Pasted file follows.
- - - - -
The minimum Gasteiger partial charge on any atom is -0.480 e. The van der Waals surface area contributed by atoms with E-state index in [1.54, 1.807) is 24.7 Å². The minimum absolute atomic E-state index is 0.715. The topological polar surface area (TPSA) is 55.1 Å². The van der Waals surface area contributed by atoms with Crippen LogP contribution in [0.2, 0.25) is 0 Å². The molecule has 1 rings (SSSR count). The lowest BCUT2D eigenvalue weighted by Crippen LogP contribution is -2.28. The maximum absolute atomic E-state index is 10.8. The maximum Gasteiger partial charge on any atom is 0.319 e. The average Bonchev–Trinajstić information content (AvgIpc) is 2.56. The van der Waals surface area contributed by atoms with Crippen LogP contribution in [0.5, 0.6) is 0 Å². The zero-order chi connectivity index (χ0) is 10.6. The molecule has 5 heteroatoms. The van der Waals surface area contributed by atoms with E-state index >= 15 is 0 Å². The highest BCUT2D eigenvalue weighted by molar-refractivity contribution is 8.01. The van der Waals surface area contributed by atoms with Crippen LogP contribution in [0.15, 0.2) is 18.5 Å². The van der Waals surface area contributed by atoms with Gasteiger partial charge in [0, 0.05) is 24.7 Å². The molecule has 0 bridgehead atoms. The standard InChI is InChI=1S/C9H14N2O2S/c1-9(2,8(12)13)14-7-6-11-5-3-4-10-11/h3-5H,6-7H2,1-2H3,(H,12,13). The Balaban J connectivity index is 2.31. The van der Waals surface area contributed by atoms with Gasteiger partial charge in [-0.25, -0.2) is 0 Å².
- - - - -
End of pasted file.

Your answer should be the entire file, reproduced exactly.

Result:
The minimum Gasteiger partial charge on any atom is -0.480 e. The van der Waals surface area contributed by atoms with E-state index in [1.54, 1.807) is 24.7 Å². The minimum absolute atomic E-state index is 0.715. The topological polar surface area (TPSA) is 55.1 Å². The van der Waals surface area contributed by atoms with Crippen LogP contribution in [0.2, 0.25) is 0 Å². The molecule has 1 rings (SSSR count). The lowest BCUT2D eigenvalue weighted by Crippen LogP contribution is -2.28. The maximum absolute atomic E-state index is 10.8. The maximum Gasteiger partial charge on any atom is 0.319 e. The average Bonchev–Trinajstić information content (AvgIpc) is 2.56. The van der Waals surface area contributed by atoms with Crippen LogP contribution in [0.5, 0.6) is 0 Å². The zero-order chi connectivity index (χ0) is 10.6. The molecule has 5 heteroatoms. The van der Waals surface area contributed by atoms with E-state index >= 15 is 0 Å². The highest BCUT2D eigenvalue weighted by molar-refractivity contribution is 8.01. The van der Waals surface area contributed by atoms with Crippen LogP contribution in [0.15, 0.2) is 18.5 Å². The van der Waals surface area contributed by atoms with Gasteiger partial charge in [0, 0.05) is 24.7 Å². The molecule has 0 bridgehead atoms. The standard InChI is InChI=1S/C9H14N2O2S/c1-9(2,8(12)13)14-7-6-11-5-3-4-10-11/h3-5H,6-7H2,1-2H3,(H,12,13). The Balaban J connectivity index is 2.31. The van der Waals surface area contributed by atoms with Gasteiger partial charge in [-0.25, -0.2) is 0 Å².